Reap The Wild Wind

Reap The Wild Wind (1942)
Universal Home Video
Cast: Paulette Goddard, John Wayne, Ray Milland
Extras: Production Notes, Theatrical Trailer, Cast&Crew Bios, Film Highlights

The folks over at Universal Home Video have dug deep into their film vault and come up with a great Technicolor classic for release on DVD. As the market matures, more and more publishers will decide to release more of the material that is suited for broader audiences as opposed to true early adopter material. "Reap The Wild Wind" is an Academy-Award-winning adventure film from director Cecil B. DeMille. At this point in time, the DVD catalog is still mostly dominated by rather new action films, thrillers, horror movies, and a rather small number of classics. Family entertainment is still a mostly untapped domain, and when "Reap The Wild Wind" landed on my desk for review, I gladly accepted, knowing that this is one of those great and adventurous films, I loved to watch on TV on rainy Sunday afternoons when I was a kid.

The treacherous reefs off the coast of the Florida Keys were instrumental in causing a huge number of shipwrecks in the early 1800s. The riches to be made from looting these shipwrecks and selling the trades back to the owners create a thriving trade of "wreckers", people trying to gather the wealth of these ships before it is forever lost to the grasp of the sea. Loxi Claiborne (Paulette Goddard) is one of these tough people and one of the few women who commands a ship of her own but she’s down on her luck. Every time she arrives at the scene of a wreck, King Cutler has already taken command of the wrecked vessel. It almost seems as if he knows the ships are running into the reefs.

Captain Jack Stuart (John Wayne) is the captain of one of the unfortunate ships, and after he wrecks his company’s vessel, his dream to command their latest steam vessel to fades into thin air. Loxi saves the seaman during the accident, falls in love with the charming captain, and is determined to do whatever it takes to help Stuart achieve his dream. She uses her charm to make the company’s official, Stephen Tolliver (Ray Milland) return his faith to Captain Stuart, but by that time, he seems to have made a treacherous deal with King Cutler.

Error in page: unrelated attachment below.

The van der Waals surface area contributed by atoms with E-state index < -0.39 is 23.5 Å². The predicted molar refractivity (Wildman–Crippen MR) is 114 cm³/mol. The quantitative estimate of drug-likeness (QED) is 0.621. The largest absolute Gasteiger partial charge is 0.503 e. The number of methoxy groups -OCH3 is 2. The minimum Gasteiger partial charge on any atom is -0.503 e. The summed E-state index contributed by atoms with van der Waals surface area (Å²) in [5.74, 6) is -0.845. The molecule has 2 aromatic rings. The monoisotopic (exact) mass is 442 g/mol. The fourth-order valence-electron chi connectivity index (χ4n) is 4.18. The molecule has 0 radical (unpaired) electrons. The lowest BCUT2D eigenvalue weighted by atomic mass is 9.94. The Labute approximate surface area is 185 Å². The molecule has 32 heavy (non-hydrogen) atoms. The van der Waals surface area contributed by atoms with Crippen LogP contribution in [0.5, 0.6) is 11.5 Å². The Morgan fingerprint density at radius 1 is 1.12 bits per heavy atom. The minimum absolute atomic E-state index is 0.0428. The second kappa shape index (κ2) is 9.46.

DeMille’s adventurous film stars an all-star cast, assembling John Wayne, Susan Hayward, Ray Milland, and Paulette Goddard. Interestingly, the film marked Goddard’s early steps in the realm of dramatic roles, and although director DeMille reportedly had a number of problems with her performance in the part of Loxi Claiborne, her final portrayal in the film is charming, steadfast, and determined. It certainly gives us an idea what Scarlett O’Hara could have looked like in her interpretation of "Gone With The Wind" the character of Loxi is not far removed from Scarlett’s, and actress Paulette Goddard was originally slated to play the part of the headstrong Miss Scarlett in the all-time classic film.